For the first time, the federal government is allowing states to require people to work or volunteer in order to have Medicaid benefits.
Ten states have already filed applications to implement the work requirement. Below we explore several questions about this. First, what constitutes work per the requirements? Second, how much of an impact on people will these waivers have? And last, if Texas sought the work requirement provision, how might it impact the state’s Medicaid customers?
On January 11, 2018, the Centers for Medicare and Medicaid Services Administrator Seema Verma tweeted that work requirement waivers would “improve Medicaid enrollee health outcomes by incentivizing community engagement.”
Community engagement is flexibly defined and can include work, care giving, volunteering, and drug and substance abuse treatment.
According to the rules, “people who are elderly or disabled and pregnant women and children would be excluded.”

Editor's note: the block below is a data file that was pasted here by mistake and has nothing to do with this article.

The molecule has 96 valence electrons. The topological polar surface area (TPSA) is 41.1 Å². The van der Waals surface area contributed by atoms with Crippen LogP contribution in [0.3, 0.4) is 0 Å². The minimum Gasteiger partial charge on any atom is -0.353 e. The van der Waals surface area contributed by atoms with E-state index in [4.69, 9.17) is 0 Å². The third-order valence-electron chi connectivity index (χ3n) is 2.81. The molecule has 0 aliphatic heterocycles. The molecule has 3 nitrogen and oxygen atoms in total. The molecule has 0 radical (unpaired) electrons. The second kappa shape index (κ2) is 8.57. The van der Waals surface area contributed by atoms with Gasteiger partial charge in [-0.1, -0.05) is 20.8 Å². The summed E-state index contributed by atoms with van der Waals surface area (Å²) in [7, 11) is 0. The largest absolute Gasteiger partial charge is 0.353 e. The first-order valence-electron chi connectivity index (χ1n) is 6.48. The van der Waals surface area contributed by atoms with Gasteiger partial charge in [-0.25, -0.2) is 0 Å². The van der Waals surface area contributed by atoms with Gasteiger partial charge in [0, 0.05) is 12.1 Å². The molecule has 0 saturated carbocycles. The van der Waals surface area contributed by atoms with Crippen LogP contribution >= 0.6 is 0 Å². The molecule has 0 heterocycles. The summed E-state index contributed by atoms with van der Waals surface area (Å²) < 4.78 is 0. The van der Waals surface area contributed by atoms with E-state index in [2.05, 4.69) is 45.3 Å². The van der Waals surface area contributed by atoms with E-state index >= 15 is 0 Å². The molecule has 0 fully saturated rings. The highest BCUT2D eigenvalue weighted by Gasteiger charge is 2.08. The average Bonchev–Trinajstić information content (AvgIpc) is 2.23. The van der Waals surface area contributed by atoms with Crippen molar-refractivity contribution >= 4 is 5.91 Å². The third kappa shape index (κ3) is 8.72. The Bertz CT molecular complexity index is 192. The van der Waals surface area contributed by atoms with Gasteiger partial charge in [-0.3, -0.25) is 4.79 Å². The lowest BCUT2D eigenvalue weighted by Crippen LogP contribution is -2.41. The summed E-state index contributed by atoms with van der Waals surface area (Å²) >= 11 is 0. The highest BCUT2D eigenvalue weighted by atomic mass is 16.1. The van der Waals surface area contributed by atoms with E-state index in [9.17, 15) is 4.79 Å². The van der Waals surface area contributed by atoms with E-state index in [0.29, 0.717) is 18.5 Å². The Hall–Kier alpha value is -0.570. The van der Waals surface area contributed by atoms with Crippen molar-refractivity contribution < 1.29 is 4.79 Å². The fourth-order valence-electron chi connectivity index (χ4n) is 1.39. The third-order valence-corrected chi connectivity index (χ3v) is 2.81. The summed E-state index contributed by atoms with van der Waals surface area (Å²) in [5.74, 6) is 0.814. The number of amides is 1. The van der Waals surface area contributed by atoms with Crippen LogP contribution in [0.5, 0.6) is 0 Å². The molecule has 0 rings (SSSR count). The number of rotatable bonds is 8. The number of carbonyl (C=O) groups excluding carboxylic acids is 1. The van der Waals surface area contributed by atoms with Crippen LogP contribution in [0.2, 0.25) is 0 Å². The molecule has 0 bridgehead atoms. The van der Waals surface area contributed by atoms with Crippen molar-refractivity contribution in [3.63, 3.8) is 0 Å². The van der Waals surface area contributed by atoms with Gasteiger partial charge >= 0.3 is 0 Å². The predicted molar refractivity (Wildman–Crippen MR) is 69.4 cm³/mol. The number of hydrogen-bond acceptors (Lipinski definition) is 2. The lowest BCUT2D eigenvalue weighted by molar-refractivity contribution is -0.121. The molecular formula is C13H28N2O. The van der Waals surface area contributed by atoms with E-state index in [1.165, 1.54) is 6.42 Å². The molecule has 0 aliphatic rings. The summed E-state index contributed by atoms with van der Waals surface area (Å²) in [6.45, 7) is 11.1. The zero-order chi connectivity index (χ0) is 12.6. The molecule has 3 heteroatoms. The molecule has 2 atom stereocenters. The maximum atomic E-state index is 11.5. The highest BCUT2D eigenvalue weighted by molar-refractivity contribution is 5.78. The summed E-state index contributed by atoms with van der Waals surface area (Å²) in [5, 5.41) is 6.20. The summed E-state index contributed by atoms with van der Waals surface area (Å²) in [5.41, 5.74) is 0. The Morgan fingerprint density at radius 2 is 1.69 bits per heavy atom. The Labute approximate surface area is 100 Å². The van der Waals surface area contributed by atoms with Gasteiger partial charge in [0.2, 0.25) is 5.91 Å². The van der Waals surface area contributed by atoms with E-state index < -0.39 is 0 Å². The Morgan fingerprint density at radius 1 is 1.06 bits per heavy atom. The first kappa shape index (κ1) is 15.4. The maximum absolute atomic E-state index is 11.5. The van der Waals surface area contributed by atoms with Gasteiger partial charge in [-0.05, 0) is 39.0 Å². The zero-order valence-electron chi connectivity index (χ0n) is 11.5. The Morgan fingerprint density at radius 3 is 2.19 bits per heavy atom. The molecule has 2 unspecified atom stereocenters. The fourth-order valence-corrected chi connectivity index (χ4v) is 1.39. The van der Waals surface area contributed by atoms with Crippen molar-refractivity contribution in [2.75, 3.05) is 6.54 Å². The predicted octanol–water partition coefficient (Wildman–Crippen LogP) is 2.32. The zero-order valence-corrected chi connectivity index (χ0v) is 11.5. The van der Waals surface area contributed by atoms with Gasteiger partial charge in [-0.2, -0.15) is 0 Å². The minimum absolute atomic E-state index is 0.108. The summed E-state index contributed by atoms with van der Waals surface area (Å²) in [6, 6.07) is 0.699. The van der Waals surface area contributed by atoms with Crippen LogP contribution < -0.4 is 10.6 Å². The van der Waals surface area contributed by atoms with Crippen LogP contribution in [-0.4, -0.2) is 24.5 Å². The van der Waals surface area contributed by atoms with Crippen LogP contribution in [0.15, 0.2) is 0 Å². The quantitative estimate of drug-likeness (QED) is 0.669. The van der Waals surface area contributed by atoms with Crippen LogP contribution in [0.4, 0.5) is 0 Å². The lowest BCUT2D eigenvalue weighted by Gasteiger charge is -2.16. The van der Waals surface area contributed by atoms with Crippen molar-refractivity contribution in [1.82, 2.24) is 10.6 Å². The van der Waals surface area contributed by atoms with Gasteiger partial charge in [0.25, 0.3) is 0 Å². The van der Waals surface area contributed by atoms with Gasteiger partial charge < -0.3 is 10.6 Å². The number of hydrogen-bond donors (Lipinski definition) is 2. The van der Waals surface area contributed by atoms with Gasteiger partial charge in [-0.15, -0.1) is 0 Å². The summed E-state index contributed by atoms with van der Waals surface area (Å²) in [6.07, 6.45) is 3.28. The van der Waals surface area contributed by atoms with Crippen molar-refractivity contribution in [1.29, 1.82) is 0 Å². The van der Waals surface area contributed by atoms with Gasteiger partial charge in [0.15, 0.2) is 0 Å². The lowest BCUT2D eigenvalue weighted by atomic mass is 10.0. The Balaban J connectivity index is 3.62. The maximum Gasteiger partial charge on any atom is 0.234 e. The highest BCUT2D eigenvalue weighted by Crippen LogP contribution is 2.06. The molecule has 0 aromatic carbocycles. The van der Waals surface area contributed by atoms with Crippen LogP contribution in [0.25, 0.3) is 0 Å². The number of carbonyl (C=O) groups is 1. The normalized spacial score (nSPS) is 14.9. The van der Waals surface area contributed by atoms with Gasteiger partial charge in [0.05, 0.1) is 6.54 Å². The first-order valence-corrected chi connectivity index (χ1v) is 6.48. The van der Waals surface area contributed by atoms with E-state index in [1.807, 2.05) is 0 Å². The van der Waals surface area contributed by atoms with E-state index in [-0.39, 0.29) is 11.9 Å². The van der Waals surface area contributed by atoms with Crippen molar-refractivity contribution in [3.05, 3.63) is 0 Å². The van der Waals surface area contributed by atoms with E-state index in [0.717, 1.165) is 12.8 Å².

To begin to understand impact, we look to research about work in the Medicaid population. Kaiser Family Foundation research shows that most non-elderly, non-SSI Medicaid adults work (Figure 1).
Overall, the Kaiser Family Foundation found that approximately 60% of non-disabled, working-age adults already have jobs, while nearly 80% are part of families with at least one member in the labor force.”
Kaiser found that Medicaid beneficiaries who are not working most commonly cite illness as the reason why (Figure 3). Experts share that “people can have physical or mental health problems -- such as arthritis or asthma -- that don't meet the criteria for federal disability programs, but still interfere with their ability to work.”
The second most common reason people give is family care or home obligations (some types of caregiving would exempt Medicaid beneficiaries from waiver requirements).
If Texas were to pursue this waiver, experts do not foresee it having a large impact on Texas Medicaid customers. This is because states can structure Medicaid eligibility, resulting in some states’ Medicaid programs including certain populations and other states’ programs excluding the same group. Texas Medicaid is structured such that the majority of beneficiaries are children, pregnant women, and disabled individuals, all of whom would be exempted from Medicaid work requirements per the new
rules. Therefore, it is anticipated that the impact of a Medicaid work requirement waiver would be minimal if implemented in Texas.